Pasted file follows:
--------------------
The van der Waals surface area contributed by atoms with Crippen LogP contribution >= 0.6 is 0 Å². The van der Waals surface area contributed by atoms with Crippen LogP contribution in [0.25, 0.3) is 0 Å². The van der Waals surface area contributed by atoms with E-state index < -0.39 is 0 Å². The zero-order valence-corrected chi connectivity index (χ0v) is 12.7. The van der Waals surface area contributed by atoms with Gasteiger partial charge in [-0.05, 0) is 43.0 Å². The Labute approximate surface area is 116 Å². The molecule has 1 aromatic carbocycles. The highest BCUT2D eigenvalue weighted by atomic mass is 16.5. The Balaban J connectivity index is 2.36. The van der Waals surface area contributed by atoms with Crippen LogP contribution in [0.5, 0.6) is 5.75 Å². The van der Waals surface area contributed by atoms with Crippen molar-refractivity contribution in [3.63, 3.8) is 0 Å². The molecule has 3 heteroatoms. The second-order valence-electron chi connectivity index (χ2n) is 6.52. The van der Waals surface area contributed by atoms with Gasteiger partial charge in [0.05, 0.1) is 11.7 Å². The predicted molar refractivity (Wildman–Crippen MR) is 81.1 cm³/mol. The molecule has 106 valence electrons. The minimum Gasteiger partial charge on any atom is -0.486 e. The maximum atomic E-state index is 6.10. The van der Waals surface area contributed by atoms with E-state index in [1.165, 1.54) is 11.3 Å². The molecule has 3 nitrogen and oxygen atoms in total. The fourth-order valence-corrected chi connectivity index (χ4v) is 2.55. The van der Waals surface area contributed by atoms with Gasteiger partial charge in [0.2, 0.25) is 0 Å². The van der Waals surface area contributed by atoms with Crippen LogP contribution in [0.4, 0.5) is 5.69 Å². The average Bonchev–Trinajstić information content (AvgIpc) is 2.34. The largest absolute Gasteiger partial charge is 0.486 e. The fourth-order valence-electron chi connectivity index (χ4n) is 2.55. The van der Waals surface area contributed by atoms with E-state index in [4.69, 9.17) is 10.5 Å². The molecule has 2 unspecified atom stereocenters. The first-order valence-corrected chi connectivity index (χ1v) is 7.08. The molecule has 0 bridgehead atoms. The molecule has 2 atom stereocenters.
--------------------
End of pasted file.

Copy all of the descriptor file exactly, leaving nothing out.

The van der Waals surface area contributed by atoms with Crippen LogP contribution >= 0.6 is 0 Å². The van der Waals surface area contributed by atoms with Crippen LogP contribution in [0.25, 0.3) is 0 Å². The van der Waals surface area contributed by atoms with E-state index < -0.39 is 0 Å². The zero-order valence-corrected chi connectivity index (χ0v) is 12.7. The van der Waals surface area contributed by atoms with Gasteiger partial charge in [-0.05, 0) is 43.0 Å². The Labute approximate surface area is 116 Å². The molecule has 1 aromatic carbocycles. The highest BCUT2D eigenvalue weighted by atomic mass is 16.5. The Balaban J connectivity index is 2.36. The van der Waals surface area contributed by atoms with Crippen LogP contribution in [0.5, 0.6) is 5.75 Å². The van der Waals surface area contributed by atoms with Crippen molar-refractivity contribution in [3.63, 3.8) is 0 Å². The molecule has 3 heteroatoms. The second-order valence-electron chi connectivity index (χ2n) is 6.52. The van der Waals surface area contributed by atoms with Gasteiger partial charge in [0.05, 0.1) is 11.7 Å². The predicted molar refractivity (Wildman–Crippen MR) is 81.1 cm³/mol. The molecule has 106 valence electrons. The minimum Gasteiger partial charge on any atom is -0.486 e. The maximum atomic E-state index is 6.10. The van der Waals surface area contributed by atoms with E-state index in [1.165, 1.54) is 11.3 Å². The molecule has 3 nitrogen and oxygen atoms in total. The fourth-order valence-corrected chi connectivity index (χ4v) is 2.55. The van der Waals surface area contributed by atoms with Gasteiger partial charge in [0.2, 0.25) is 0 Å². The van der Waals surface area contributed by atoms with Crippen LogP contribution in [0.4, 0.5) is 5.69 Å². The average Bonchev–Trinajstić information content (AvgIpc) is 2.34. The largest absolute Gasteiger partial charge is 0.486 e. The fourth-order valence-electron chi connectivity index (χ4n) is 2.55. The van der Waals surface area contributed by atoms with E-state index in [4.69, 9.17) is 10.5 Å². The molecule has 2 unspecified atom stereocenters. The first-order valence-corrected chi connectivity index (χ1v) is 7.08. The molecule has 0 bridgehead atoms. The molecule has 2 atom stereocenters.